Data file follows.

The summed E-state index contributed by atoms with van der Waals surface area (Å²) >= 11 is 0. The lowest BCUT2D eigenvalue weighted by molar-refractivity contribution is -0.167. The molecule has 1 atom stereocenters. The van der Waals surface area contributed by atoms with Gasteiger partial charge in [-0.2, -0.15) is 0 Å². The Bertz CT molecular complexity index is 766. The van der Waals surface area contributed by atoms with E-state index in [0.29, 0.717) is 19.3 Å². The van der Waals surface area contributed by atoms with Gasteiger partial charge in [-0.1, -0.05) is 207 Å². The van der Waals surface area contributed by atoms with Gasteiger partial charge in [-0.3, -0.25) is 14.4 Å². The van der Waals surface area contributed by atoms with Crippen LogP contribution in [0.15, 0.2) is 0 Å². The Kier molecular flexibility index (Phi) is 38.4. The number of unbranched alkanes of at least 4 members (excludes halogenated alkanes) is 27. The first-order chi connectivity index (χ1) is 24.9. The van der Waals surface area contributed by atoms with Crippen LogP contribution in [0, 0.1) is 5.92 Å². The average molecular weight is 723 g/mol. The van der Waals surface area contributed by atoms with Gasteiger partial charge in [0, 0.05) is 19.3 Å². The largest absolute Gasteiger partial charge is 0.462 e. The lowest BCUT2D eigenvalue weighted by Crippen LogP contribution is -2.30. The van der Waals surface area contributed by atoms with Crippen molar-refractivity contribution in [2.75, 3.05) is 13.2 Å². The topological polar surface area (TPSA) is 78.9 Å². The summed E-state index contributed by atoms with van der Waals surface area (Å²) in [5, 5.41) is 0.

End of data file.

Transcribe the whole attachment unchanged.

The summed E-state index contributed by atoms with van der Waals surface area (Å²) >= 11 is 0. The lowest BCUT2D eigenvalue weighted by molar-refractivity contribution is -0.167. The molecule has 1 atom stereocenters. The van der Waals surface area contributed by atoms with Gasteiger partial charge in [-0.2, -0.15) is 0 Å². The Bertz CT molecular complexity index is 766. The van der Waals surface area contributed by atoms with E-state index in [0.29, 0.717) is 19.3 Å². The van der Waals surface area contributed by atoms with Gasteiger partial charge in [-0.1, -0.05) is 207 Å². The van der Waals surface area contributed by atoms with Gasteiger partial charge in [-0.3, -0.25) is 14.4 Å². The van der Waals surface area contributed by atoms with Crippen LogP contribution in [0.15, 0.2) is 0 Å². The Kier molecular flexibility index (Phi) is 38.4. The number of unbranched alkanes of at least 4 members (excludes halogenated alkanes) is 27. The first-order chi connectivity index (χ1) is 24.9. The van der Waals surface area contributed by atoms with Crippen LogP contribution in [0, 0.1) is 5.92 Å². The average molecular weight is 723 g/mol. The van der Waals surface area contributed by atoms with Gasteiger partial charge in [0, 0.05) is 19.3 Å². The largest absolute Gasteiger partial charge is 0.462 e. The lowest BCUT2D eigenvalue weighted by Crippen LogP contribution is -2.30. The van der Waals surface area contributed by atoms with Crippen molar-refractivity contribution in [2.75, 3.05) is 13.2 Å². The topological polar surface area (TPSA) is 78.9 Å². The summed E-state index contributed by atoms with van der Waals surface area (Å²) in [5, 5.41) is 0.